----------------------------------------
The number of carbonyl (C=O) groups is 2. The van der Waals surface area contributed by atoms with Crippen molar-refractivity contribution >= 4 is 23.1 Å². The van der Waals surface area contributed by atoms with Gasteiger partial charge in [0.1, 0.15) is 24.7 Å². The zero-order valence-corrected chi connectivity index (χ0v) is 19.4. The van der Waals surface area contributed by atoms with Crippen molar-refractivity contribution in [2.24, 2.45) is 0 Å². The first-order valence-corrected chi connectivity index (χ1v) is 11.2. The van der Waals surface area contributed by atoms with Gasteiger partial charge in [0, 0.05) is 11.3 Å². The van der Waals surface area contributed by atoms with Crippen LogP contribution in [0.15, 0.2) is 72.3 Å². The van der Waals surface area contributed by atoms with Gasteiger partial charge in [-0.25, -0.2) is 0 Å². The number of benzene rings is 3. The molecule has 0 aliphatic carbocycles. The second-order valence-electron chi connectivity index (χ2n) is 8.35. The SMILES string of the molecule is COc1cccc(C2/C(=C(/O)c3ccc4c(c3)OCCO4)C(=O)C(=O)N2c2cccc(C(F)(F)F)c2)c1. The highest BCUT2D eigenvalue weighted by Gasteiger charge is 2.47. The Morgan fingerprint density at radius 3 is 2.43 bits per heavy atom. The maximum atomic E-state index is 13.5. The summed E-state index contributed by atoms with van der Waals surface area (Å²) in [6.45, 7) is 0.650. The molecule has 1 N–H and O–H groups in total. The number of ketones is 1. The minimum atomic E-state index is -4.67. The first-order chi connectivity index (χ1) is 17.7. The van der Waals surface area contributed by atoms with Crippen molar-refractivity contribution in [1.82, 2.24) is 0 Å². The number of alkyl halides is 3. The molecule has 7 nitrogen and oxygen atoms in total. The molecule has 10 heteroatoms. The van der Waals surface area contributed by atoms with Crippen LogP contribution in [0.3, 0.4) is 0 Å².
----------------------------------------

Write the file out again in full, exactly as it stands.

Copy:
The number of carbonyl (C=O) groups is 2. The van der Waals surface area contributed by atoms with Crippen molar-refractivity contribution >= 4 is 23.1 Å². The van der Waals surface area contributed by atoms with Gasteiger partial charge in [0.1, 0.15) is 24.7 Å². The zero-order valence-corrected chi connectivity index (χ0v) is 19.4. The van der Waals surface area contributed by atoms with Crippen molar-refractivity contribution in [2.24, 2.45) is 0 Å². The first-order valence-corrected chi connectivity index (χ1v) is 11.2. The van der Waals surface area contributed by atoms with Gasteiger partial charge in [0, 0.05) is 11.3 Å². The van der Waals surface area contributed by atoms with Crippen LogP contribution in [0.15, 0.2) is 72.3 Å². The van der Waals surface area contributed by atoms with Gasteiger partial charge in [-0.25, -0.2) is 0 Å². The number of benzene rings is 3. The molecule has 0 aliphatic carbocycles. The second-order valence-electron chi connectivity index (χ2n) is 8.35. The SMILES string of the molecule is COc1cccc(C2/C(=C(/O)c3ccc4c(c3)OCCO4)C(=O)C(=O)N2c2cccc(C(F)(F)F)c2)c1. The highest BCUT2D eigenvalue weighted by Gasteiger charge is 2.47. The Morgan fingerprint density at radius 3 is 2.43 bits per heavy atom. The maximum atomic E-state index is 13.5. The summed E-state index contributed by atoms with van der Waals surface area (Å²) in [6.45, 7) is 0.650. The molecule has 1 N–H and O–H groups in total. The number of ketones is 1. The minimum atomic E-state index is -4.67. The first-order chi connectivity index (χ1) is 17.7. The van der Waals surface area contributed by atoms with Crippen molar-refractivity contribution in [1.82, 2.24) is 0 Å². The number of alkyl halides is 3. The molecule has 7 nitrogen and oxygen atoms in total. The molecule has 10 heteroatoms. The van der Waals surface area contributed by atoms with Crippen LogP contribution in [0.3, 0.4) is 0 Å².